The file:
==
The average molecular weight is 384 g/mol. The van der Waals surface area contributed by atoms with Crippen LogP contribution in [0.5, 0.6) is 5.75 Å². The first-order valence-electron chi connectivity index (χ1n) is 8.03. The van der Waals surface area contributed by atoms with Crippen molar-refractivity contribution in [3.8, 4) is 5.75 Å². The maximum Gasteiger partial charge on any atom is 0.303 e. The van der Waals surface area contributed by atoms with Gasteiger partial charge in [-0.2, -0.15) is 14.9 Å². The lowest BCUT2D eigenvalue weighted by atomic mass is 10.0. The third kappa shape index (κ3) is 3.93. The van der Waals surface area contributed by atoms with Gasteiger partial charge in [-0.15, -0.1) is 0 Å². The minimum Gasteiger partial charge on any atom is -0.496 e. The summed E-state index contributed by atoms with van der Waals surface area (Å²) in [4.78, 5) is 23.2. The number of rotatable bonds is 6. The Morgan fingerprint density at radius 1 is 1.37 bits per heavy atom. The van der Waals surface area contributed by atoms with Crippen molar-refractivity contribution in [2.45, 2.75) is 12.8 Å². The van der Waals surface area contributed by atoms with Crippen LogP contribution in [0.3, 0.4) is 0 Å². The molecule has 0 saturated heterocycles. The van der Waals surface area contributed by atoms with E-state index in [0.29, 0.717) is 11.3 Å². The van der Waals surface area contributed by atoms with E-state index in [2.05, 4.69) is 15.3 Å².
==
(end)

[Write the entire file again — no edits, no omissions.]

The average molecular weight is 384 g/mol. The van der Waals surface area contributed by atoms with Crippen LogP contribution in [0.5, 0.6) is 5.75 Å². The first-order valence-electron chi connectivity index (χ1n) is 8.03. The van der Waals surface area contributed by atoms with Crippen molar-refractivity contribution in [3.8, 4) is 5.75 Å². The maximum Gasteiger partial charge on any atom is 0.303 e. The van der Waals surface area contributed by atoms with Gasteiger partial charge in [-0.2, -0.15) is 14.9 Å². The lowest BCUT2D eigenvalue weighted by atomic mass is 10.0. The third kappa shape index (κ3) is 3.93. The van der Waals surface area contributed by atoms with Gasteiger partial charge in [-0.15, -0.1) is 0 Å². The minimum Gasteiger partial charge on any atom is -0.496 e. The summed E-state index contributed by atoms with van der Waals surface area (Å²) in [4.78, 5) is 23.2. The number of rotatable bonds is 6. The Morgan fingerprint density at radius 1 is 1.37 bits per heavy atom. The van der Waals surface area contributed by atoms with Crippen molar-refractivity contribution in [2.45, 2.75) is 12.8 Å². The van der Waals surface area contributed by atoms with Crippen LogP contribution in [0.3, 0.4) is 0 Å². The molecule has 0 saturated heterocycles. The van der Waals surface area contributed by atoms with E-state index in [0.29, 0.717) is 11.3 Å². The van der Waals surface area contributed by atoms with E-state index in [2.05, 4.69) is 15.3 Å².